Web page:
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  5. When I read reviews like this I feel really tempted to try out Georgette Heyer - I can't believe I've never read her! Also, wanted to stop by to ask if you'd be interesting in joining in with the December Readalong that Kirsty from the Literary Sisters and I are going to do. We're reading Wuthering Heights, hoping to post about it in the first week of January - it would be great if you could join in too!

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  6. You should definitely have a go at Heyer, start with something like The Grand Sophy which is classic Heyer. She's the best sort of light entertainment. December tends to get away from me a bit so no promises about Wuthering Heights but I'll definitely try.

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  7. I didn't discover Heyer until recently, and have greatly enjoyed the few I have read so far - especially this one. Loved the fact that Hugh is much more than the family expects him to be. Also, one of my favorite parts was the view of the servants, and their jockeying for status based on which family member they served - it was a great belowstairs view you don't often get.

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    1. The rival valets are very funny. I used to think of Heyer as a guilty pleasure but I've got over the guilty part now, and lucky you with all those books ahead!

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  8. Heyer is definately on my list of authors I regularly return to again and again over the the last 40 plus years. The Unknown Ajax is high on my list of ones to read when you want intelligent, but light and witty. It has similarities to The Grand Sophy, but also the Quiet Gentleman. For anyone new to Heyer I'd suggest the Grand Sophy, Frederica (which contains a rare factual error by Heyer), Devil's Cub, Friday's Child (or Cotillion with a similar plot) or Sylvester. There are clear problems with class issues, and the odd element of racism in her historicals and murder mysteries. Even so the books bear re-reading several times, even when themes or scenarios are repeated, there is usually a variation that makes each one original. The only one I've never taken to is Cousin Kate. As someone commented on Vulpis Libris, to still be published 30 years after your death, especially when an author is not classed as a modern classic suitable to be a book included in English school courses shows the strength of her story-writing.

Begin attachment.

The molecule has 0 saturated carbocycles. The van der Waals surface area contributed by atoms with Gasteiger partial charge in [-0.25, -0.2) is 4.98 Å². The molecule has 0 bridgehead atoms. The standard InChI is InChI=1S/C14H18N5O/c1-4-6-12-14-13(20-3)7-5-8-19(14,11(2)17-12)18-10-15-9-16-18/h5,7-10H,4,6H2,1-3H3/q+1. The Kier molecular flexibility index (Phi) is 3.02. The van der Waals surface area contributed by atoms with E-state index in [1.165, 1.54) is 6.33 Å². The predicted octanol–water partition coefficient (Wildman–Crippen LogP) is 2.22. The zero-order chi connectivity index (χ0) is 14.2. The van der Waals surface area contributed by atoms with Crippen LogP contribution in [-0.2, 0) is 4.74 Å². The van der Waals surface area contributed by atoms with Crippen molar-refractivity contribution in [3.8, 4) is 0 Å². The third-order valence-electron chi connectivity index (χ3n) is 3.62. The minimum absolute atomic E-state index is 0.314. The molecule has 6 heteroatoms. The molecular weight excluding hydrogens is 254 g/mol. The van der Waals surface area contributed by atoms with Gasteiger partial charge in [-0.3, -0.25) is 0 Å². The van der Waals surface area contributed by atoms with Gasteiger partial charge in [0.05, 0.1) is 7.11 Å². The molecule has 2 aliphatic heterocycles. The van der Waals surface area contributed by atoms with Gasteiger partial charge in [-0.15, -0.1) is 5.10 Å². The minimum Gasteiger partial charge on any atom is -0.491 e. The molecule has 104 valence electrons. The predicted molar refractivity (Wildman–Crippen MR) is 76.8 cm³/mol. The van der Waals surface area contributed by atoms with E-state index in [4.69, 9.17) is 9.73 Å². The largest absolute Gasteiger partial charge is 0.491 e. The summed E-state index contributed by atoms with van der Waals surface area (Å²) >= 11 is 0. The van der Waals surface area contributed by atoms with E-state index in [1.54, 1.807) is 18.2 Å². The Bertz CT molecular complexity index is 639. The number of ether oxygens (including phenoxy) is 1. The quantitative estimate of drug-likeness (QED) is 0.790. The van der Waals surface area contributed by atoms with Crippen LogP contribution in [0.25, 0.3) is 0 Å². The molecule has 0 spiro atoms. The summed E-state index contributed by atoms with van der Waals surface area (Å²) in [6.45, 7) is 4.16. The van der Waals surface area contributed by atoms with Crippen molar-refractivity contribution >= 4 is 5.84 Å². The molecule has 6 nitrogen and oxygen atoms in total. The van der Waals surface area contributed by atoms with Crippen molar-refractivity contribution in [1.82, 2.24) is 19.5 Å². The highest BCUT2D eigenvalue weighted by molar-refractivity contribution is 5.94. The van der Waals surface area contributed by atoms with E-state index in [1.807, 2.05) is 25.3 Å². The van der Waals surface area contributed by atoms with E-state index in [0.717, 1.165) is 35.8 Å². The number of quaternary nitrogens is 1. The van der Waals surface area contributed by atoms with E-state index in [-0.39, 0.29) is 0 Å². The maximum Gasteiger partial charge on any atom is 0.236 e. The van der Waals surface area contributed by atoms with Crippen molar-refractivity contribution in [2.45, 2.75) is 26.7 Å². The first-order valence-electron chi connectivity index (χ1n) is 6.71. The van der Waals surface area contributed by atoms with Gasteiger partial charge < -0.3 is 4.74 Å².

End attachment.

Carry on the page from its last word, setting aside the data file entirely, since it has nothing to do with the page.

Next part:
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  9. I'd add The Talisman Ring to that list and I'm very curious to know the mistake she made in Frederica? I haven't re read her detective fiction in a while so can't comment intelligently on that but I find the race and class issues easy to overlook in her romances. With the race issues - which I mostly register as references to Jews as money lenders I see nothing beyond a very typical attitude of her time, regrettable but not so prevalent that they really start to grate. With class she's undoubtedly a snob but her attitudes are so in line with my late grandfathers that I don't think I noticed them as a much younger reader. When I read her now it's more obvious but still very much a part of that high Tory, minor public school, upper middle class, pre war world view which you can still sometimes come across. At the same time as Heyer I started reading Dorothy L Sayers but when I re read Sayers now I find her far more problematic, not least in her attitude to words class. I think it makes more sense in Heyer and therefor grates less. Sadly though I think that emphasis on class is why she wouldn't film well now. One day I might listen to an audio version if one of her books and see how it reads.